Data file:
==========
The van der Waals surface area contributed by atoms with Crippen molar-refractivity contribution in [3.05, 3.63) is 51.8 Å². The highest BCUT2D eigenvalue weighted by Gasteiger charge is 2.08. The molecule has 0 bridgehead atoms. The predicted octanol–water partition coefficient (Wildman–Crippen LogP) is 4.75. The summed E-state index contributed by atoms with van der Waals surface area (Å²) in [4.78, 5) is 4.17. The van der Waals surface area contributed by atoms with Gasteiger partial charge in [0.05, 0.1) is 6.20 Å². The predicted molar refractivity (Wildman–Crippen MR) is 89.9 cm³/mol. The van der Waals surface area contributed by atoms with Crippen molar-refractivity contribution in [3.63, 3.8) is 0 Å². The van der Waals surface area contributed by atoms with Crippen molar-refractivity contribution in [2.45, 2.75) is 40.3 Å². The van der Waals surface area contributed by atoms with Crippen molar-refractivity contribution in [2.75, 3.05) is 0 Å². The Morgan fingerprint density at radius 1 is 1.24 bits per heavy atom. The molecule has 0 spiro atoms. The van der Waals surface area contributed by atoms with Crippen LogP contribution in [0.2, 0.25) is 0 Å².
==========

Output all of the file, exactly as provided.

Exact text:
The van der Waals surface area contributed by atoms with Crippen molar-refractivity contribution in [3.05, 3.63) is 51.8 Å². The highest BCUT2D eigenvalue weighted by Gasteiger charge is 2.08. The molecule has 0 bridgehead atoms. The predicted octanol–water partition coefficient (Wildman–Crippen LogP) is 4.75. The summed E-state index contributed by atoms with van der Waals surface area (Å²) in [4.78, 5) is 4.17. The van der Waals surface area contributed by atoms with Gasteiger partial charge in [0.05, 0.1) is 6.20 Å². The predicted molar refractivity (Wildman–Crippen MR) is 89.9 cm³/mol. The van der Waals surface area contributed by atoms with Crippen molar-refractivity contribution in [3.63, 3.8) is 0 Å². The van der Waals surface area contributed by atoms with Crippen molar-refractivity contribution in [2.45, 2.75) is 40.3 Å². The van der Waals surface area contributed by atoms with Crippen molar-refractivity contribution in [2.75, 3.05) is 0 Å². The Morgan fingerprint density at radius 1 is 1.24 bits per heavy atom. The molecule has 0 spiro atoms. The van der Waals surface area contributed by atoms with Crippen LogP contribution in [0.2, 0.25) is 0 Å².